For months, I’ve been searching for the words to adequately, appropriately share what has been a significant chapter for our family: selling our condo and buying a house. It has been an up-and-down, stressful, crazy, unbelievable journey that has pushed us to the edge of what we thought we were capable of handling again and again. More than once, I’ve come to the computer and searched for the right words and a way (any way) to organize my thoughts. Today, I rediscovered these paragraphs that I’d scribbled down about two months ago when the condo finally sold. It sold and I felt released in my words and thoughts. Within four weeks of that time, we’d close on our first house, and within 24 hours of closing, I’d get the call about Chase’s MRI, proving yet again that there is no time when we reach a place of independence…
The post I’ve been wanting to write just hasn’t been formulating properly for some time. Mental distractions abound: children crying and always needing, the friend having surgery, the cancer child friend of Chase’s that’s been rushed to the hospital after a 45 minute seizure, the therapy appointments and radiation follow ups and the text from my spouse saying he almost ran out of gas on the way to work.
The thought of Susanna Wesley putting her apron over her head for a moment of prayer begins to sound better and better. If only I could find my apron…
And the crazy irony of a week like this is that I’ve walked the halls of hospitals and begged God to spare my son’s life.
I’ve come to realize in the last several months that I expected to “graduate” the trial of brain cancer treatment at a “brain cancer level” of trust in the sovereignty of God, and yet, here I am, yet again, throwing my hands in the air over so many things that I can’t control – and feeling hard-hearted and bitter that God won’t let me control them in the ways I see fit and then move past them forever and check them neatly off my life list as accomplished.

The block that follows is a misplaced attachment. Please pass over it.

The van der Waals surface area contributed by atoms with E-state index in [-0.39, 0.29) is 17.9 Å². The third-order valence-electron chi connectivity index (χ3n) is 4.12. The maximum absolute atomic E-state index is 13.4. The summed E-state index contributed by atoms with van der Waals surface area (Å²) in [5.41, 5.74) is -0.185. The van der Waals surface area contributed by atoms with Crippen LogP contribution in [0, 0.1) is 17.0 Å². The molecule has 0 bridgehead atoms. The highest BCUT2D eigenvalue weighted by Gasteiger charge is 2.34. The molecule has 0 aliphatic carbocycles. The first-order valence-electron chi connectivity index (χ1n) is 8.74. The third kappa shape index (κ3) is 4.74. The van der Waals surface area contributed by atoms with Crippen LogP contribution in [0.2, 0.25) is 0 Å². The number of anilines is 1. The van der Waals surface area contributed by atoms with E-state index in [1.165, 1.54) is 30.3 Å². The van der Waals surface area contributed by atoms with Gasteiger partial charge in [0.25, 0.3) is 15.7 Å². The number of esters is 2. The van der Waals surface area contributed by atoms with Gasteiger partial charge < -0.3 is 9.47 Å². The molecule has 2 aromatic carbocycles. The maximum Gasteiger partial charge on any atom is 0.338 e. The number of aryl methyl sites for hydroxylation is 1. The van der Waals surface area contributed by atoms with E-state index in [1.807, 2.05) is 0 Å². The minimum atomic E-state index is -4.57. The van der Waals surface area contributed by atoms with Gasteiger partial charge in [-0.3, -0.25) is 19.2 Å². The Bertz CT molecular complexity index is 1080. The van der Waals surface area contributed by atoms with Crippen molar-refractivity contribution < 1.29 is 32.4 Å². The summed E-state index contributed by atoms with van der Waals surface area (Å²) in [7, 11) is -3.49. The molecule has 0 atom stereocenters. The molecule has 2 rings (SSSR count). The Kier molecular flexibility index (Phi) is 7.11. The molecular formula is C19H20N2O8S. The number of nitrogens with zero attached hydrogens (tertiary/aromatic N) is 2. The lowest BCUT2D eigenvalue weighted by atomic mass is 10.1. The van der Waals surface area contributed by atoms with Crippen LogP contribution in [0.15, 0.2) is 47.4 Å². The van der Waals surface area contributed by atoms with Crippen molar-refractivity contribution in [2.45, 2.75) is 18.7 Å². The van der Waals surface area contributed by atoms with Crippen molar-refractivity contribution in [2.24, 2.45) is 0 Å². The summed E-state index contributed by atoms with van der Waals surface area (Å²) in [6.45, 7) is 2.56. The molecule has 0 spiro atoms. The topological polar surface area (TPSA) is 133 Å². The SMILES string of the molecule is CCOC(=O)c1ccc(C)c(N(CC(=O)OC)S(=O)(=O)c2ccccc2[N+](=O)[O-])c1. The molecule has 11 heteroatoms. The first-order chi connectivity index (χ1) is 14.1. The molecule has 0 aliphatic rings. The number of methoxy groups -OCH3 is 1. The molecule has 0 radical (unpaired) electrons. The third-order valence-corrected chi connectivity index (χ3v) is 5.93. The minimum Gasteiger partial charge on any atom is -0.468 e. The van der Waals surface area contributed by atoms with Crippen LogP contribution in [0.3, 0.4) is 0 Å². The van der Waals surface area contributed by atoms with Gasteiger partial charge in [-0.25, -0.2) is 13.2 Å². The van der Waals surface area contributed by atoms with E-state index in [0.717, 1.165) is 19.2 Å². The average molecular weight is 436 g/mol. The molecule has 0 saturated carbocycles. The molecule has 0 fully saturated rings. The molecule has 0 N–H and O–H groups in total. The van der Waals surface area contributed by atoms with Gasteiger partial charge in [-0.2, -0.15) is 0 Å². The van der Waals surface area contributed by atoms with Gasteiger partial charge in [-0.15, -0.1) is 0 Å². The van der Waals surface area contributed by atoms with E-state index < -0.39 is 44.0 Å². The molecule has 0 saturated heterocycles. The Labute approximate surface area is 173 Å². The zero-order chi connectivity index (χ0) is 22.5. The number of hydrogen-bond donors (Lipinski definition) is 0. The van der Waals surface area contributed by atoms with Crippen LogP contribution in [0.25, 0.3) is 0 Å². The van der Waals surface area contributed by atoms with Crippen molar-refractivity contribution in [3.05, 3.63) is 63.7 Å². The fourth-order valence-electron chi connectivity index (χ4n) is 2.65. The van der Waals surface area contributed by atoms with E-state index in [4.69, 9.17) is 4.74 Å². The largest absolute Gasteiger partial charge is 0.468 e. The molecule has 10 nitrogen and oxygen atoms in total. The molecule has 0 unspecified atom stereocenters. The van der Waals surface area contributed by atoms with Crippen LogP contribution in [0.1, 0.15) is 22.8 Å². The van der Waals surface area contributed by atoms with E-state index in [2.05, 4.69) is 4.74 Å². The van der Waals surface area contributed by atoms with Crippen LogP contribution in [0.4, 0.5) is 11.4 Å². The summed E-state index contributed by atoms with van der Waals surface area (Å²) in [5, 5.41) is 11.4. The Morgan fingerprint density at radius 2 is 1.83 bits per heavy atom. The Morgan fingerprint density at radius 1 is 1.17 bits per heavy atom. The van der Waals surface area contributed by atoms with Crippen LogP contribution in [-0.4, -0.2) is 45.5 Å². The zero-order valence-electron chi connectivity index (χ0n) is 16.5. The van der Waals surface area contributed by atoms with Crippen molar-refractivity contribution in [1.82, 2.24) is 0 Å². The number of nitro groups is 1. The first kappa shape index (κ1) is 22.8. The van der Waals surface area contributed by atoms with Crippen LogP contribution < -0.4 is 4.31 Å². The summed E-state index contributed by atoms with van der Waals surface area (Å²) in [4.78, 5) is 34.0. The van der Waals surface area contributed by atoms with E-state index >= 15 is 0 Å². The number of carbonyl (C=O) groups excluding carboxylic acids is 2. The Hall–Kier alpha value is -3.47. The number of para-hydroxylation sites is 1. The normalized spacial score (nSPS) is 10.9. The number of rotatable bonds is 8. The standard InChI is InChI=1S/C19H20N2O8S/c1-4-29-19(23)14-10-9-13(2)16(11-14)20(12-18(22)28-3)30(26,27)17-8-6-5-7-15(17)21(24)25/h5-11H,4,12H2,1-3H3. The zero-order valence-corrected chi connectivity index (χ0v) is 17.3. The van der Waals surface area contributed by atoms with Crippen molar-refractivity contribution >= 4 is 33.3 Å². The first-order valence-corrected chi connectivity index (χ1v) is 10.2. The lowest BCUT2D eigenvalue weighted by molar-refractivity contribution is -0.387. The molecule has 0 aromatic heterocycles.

There is no graduation. There is no time when we reach independence. Just because we went through a hard thing and survived does not mean that it won’t be equally hard the next time we’re faced with it. In fact, it may very well be more hard the next time. We will never reach a moment when we aren’t in desperate need of salvation and grace.
When the house you thought you sold is going back on the market again, or the house you’ve wanted to put an offer on gets further away and more inaccessible, and the summer lags and there are no answers for Fall and school… somehow, at times, those are the days when it’s shamefully harder to cope than the cancer days. How do the little things hurt worse than the big ones? Salvation. Grace.
For there is no time when we reach independence.
Thank you, Lord.
Moment by moment.
“Therefore I tell you, do not be anxious about your life, what you will eat or what you will drink, nor about your body, what you will put on. Is not life more than food, and the body more than clothing? Look at the birds of the air: they neither sow nor reap nor gather into barns, and yet your heavenly Father feeds them. Are you not of more value than they? And which of you by being anxious can add a single hour to his span of life?” Matthew 6:25-27